Triathlon Training Nirvana!
For anyone who has ever decided to embark on an endurance event, you inevitably get to the point where you have no idea what you should be doing on a daily basis to train for your event. Many people try to figure it out by themselves and may experience limited success, but as you progress towards longer distances and attempt to be competitive, you must decide to either hire a coach or try to find a legitimate training plan. I have turned toward Triathlete Magazine’s Essential Week-by-Week Training Guide, written by Matt Fitzgerald.
For the abundance of information that is contained in this book it is an absolute steal for $20, fortunately $20 was the list price long ago, you can now purchase the book for a lot less with a little bit of research. If you have a decent library system in the city you live in, you may also be able to find it there, something I have done multiple times until my wife finally bought me the book because she was tired of me running to the library every 3 weeks to renew, or pick up a different copy because my renewals had run out. The book is also available in electronic formats for your e-readers, but I have read that it doesn’t format like it should, so it renders the electronic version useless. I do not have an e-reader and have not been able to personally confirm this to be the case, so be cautious.
There are multiple scheduling tips, basic triathlon information and other helpful items, but the meat of the book is the triathlon training plans. The book is great because it provides 10 levels of training for Sprint, Olympic, Half Iron and Ironman distance triathlons. The book provides a training plan for all levels across all distances. Level one is geared towards the beginner and each plan gets more difficult as you progress towards level 10. The author does a great job of explaining which level would best fit your fitness level, goals and time restraints. I have been able to choose different plans for different times of the year when my work and family demands are increased. It is easy to pick whether you have time for 2 workouts per discipline per week or three. No matter what my circumstances or goals, one of the plans has always worked for me. One of the most comforting feelings a triathlete can have is when they are lined up at the start line and feel completely confident that their training will get them to the finish. This comforting feeling for me began when I started using this training guide.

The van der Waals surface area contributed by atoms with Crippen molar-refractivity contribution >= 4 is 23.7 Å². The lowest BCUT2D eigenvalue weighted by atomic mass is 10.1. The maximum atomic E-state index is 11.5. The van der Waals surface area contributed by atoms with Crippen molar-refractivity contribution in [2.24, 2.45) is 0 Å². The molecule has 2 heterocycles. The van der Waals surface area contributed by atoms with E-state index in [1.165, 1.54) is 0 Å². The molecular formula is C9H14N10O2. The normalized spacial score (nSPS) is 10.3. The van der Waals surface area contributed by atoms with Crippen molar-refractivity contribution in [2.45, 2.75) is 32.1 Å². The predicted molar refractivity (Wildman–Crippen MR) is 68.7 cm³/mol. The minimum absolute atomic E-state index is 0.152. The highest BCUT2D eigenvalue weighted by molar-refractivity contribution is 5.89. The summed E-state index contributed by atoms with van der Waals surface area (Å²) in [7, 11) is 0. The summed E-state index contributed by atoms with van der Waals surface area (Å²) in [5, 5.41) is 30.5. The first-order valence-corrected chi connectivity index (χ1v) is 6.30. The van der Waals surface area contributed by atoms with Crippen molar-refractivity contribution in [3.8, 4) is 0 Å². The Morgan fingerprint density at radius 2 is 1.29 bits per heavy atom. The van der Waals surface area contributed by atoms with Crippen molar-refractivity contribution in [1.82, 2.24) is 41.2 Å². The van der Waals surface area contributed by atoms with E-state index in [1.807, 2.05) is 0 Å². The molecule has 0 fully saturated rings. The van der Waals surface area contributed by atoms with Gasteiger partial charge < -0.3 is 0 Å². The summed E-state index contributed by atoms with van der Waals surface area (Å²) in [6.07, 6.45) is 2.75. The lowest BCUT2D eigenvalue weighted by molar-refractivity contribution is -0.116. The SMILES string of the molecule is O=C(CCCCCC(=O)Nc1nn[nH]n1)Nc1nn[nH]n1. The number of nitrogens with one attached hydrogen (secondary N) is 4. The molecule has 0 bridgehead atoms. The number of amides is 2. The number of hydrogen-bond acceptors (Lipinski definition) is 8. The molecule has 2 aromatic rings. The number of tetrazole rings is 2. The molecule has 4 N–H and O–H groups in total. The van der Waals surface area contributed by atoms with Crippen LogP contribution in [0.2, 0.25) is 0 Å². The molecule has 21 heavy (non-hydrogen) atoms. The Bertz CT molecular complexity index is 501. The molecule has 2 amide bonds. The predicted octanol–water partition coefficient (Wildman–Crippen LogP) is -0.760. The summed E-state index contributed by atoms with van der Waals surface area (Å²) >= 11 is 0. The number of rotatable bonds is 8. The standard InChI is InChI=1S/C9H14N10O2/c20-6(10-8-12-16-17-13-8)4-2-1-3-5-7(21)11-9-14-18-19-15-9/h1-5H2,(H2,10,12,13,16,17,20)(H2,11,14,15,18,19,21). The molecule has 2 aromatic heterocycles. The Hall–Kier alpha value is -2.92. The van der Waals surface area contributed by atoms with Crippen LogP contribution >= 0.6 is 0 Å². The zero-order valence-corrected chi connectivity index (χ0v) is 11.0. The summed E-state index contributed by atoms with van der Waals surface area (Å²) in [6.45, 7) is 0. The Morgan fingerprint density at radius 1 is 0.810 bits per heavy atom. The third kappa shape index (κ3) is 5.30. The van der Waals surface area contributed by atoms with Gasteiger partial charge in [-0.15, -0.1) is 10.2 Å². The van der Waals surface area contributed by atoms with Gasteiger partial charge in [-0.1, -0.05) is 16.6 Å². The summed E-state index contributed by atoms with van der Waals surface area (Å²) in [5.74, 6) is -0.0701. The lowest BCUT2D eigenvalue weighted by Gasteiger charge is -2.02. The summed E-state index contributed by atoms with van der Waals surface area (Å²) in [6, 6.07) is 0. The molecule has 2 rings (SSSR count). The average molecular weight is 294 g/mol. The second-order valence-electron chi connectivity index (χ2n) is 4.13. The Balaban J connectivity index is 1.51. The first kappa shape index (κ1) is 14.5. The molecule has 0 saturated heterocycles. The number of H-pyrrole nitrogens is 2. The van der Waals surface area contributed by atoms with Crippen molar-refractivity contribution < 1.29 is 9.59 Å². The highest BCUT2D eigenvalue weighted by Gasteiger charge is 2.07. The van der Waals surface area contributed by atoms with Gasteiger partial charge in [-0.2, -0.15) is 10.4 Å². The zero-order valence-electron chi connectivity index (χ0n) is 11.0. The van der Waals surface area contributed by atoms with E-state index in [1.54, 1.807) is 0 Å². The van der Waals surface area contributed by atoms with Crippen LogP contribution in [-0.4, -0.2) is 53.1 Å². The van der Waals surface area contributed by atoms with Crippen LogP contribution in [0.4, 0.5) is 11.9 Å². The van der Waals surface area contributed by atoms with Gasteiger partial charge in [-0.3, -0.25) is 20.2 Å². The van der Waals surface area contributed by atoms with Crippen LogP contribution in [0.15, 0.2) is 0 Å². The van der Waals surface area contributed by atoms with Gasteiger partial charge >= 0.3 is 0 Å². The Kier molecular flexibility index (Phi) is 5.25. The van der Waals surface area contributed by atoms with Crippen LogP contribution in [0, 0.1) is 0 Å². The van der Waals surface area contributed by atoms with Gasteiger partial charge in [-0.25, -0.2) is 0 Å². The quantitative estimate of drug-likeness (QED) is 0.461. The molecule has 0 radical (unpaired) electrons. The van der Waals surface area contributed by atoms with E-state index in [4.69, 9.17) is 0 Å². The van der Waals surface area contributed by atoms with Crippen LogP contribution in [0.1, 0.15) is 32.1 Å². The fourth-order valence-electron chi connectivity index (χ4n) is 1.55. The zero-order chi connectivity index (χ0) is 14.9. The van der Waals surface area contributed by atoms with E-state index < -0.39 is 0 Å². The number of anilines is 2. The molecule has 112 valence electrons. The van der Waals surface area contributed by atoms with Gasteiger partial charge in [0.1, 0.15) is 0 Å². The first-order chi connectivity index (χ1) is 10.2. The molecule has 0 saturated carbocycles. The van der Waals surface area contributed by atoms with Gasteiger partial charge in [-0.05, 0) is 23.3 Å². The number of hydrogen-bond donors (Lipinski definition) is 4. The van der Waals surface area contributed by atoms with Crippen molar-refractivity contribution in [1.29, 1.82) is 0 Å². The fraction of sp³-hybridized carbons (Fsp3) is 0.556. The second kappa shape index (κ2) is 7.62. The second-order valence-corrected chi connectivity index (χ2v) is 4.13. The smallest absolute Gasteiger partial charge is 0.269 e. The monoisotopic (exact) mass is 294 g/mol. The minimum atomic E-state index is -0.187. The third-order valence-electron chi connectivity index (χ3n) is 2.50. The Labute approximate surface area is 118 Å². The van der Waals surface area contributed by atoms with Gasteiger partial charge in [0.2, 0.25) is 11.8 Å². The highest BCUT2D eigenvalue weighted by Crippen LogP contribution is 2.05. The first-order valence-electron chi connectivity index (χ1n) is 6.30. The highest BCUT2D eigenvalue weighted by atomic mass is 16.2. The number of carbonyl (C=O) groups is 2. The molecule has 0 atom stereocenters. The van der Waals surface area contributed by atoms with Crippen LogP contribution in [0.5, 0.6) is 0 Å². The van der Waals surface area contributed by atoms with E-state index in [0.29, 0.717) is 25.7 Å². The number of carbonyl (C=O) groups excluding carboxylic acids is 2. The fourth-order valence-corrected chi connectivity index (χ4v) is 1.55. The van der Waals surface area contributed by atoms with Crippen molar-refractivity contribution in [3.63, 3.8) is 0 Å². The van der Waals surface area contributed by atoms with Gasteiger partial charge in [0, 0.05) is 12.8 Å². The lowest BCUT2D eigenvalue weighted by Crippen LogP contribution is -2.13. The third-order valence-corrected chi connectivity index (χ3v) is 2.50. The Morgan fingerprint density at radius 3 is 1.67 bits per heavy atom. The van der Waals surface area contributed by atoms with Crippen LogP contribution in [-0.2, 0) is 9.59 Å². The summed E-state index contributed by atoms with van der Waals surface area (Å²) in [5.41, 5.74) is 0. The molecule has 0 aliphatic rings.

If there is one thing I don’t like about the book it is all the coding involved. As you can see there are codes for each day of the week. Examples of some of the codes are RLI4 (Run Lactate Interval) or CFR5 (Cycling Foundation Ride). You must then turn to the correct page that has the definition of the code to determine the details of what your workout for that day should be.
Once you get used to some of the terminology you can find the information more quickly, but you always have to go to the code definitions to find out how many intervals and/or total time. This also makes it a little difficult to get a general idea of what type of training is required during the week. I will typically take the information (see below) and place it in a spreadsheet. It is a little bit of work, but most triathletes have quirks and want to see the information in a manner that fits them best. I just add another tab to my Excel spreadsheet which contains every little bit of training detail for the current year.
The Bottom Line ~
This book should be a great resource for triathletes of all levels. If you don’t want to pay a coach and you need a detailed training plan, check out this book. It is well worth the money and you can be confident that Matt Fitzgerald and Triathlete Magazine provides you with a wealth of information and a training plan that is specifically designed for you. Be honest with yourself when choosing your plan and you can’t go wrong.